The entire book, with all of its brilliant questions and answers and promises and declarations, is focused around one man, Habakkuk, and his relationship to God.
- First Habakkuk asks that age old question: "Why God?" (1:2-4)
- Then God gives a very unlikely answer (1:5-11)
- Next Habakkuk asks a follow up : "But why God?" (1:12-17)
- And again God answers with powerful words and promises about:
- Faith (2:2-4)
- Evil and justice (2:6-17)
- Idolatry (2:18-19)
- Silence before God (2:20)
Chapter 3 is the final response of Habakkuk- a prayer. What a contrast from earlier on!
Chapter one was focused on the evil Babylonians and the numerous horrors they were unleashing upon God's people (Remember the words used: violence, iniquity, wrong, destruction, strife, wickedness, hooks, nets, dragnets etc.)
Chapter three is focused on the Great & Glorious Lord, and on how He has done mighty things in the past. Habakkuk gives an incredibly profound description of the Exodus story- how God went to extraordinary lengths to redeem His people- shaking, stripping away, splitting, marching, threshing, crushing, piercing, scattering, trampling upon and otherwise kicking some serious posterior; all for His ransomed. All for His Holy Name. (v. 1-15)
The Babylonians, with all their might, have nothing on God.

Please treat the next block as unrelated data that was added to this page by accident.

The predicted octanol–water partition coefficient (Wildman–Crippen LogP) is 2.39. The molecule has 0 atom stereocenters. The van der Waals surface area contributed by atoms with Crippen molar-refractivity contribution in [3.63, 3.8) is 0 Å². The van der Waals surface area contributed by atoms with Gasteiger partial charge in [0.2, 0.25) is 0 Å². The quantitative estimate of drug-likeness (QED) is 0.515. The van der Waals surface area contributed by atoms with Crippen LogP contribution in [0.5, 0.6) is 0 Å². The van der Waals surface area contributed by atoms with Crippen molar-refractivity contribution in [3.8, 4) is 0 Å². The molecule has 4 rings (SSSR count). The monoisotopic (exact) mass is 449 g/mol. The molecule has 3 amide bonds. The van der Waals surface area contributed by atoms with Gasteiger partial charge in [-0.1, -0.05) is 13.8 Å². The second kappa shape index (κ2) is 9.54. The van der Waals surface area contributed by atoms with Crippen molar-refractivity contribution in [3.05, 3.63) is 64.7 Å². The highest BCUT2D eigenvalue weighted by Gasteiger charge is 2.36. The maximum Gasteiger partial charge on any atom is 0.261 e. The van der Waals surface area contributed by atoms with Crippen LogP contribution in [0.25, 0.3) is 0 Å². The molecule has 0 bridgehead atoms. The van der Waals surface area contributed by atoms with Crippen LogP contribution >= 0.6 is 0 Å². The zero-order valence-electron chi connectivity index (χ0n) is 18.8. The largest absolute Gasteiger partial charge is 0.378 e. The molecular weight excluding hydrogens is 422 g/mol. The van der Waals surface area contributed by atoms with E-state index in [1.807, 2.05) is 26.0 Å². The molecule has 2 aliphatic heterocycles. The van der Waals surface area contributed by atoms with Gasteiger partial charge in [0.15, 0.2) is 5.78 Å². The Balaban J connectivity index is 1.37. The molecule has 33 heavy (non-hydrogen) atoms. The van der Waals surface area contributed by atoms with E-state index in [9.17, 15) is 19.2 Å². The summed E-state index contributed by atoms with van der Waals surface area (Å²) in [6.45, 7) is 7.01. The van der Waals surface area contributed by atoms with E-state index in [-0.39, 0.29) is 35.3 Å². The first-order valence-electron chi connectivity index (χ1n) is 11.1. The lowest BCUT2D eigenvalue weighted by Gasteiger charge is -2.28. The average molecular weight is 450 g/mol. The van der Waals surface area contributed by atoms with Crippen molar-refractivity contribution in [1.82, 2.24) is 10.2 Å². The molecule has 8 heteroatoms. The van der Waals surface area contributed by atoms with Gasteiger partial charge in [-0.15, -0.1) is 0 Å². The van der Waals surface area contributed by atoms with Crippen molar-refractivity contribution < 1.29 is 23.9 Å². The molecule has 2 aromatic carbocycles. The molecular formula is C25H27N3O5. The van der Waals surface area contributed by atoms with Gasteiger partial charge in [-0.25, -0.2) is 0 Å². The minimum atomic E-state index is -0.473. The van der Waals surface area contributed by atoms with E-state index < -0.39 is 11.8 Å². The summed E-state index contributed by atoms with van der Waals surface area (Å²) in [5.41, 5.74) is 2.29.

But it is in the last 4 verses (today's reading) that we see the amazing change in Habakkuk. His relationship with God goes from protest to praise. Here in these verses, despite his questions and doubts, despite his fears and pain, despite the complete upheaval of everything he knows and loves, Habakkuk chooses trust. This is not fatalistic acceptance (e.g. Eeyore), this is one of the clearest expressions of faith found in the Bible. Richard Hendrix puts it into modern terms:
Even though the price of gas goes through the roof,
And the bottom falls out of the stock market,
Though my house isn’t worth what I owe on it, And
foreclosures are happening all around me,
Though people I know have been laid off,
And I’m dreading the next round of budget cuts,
And I don’t think a bailout will reach me.
Still I will be glad in my God,
I will celebrate that He is my Savior;
He won’t let me slip from His grip,
He gives me strength to survive this with grace.
What has changed for Habakkuk?
- Not his circumstances
- Not his troubles
- Certainly not the Babylonians
- Not the destruction and exile of Jerusalem
- Not even his own personal fears & dread (3:16)
The only thing that has changed is that he chooses to put all these things in perspective before an Awesome God.
Never forget the process! Never forget that each stage of it is valid, including our questions, our disillusionment, our doubts, our frustrations, our fears. None of us automatically has total faith in God. Our trust must be built, and pretty much every time it is through the process. The main point of life is also the main point of Habakkuk- trusting and relating to the King of kings.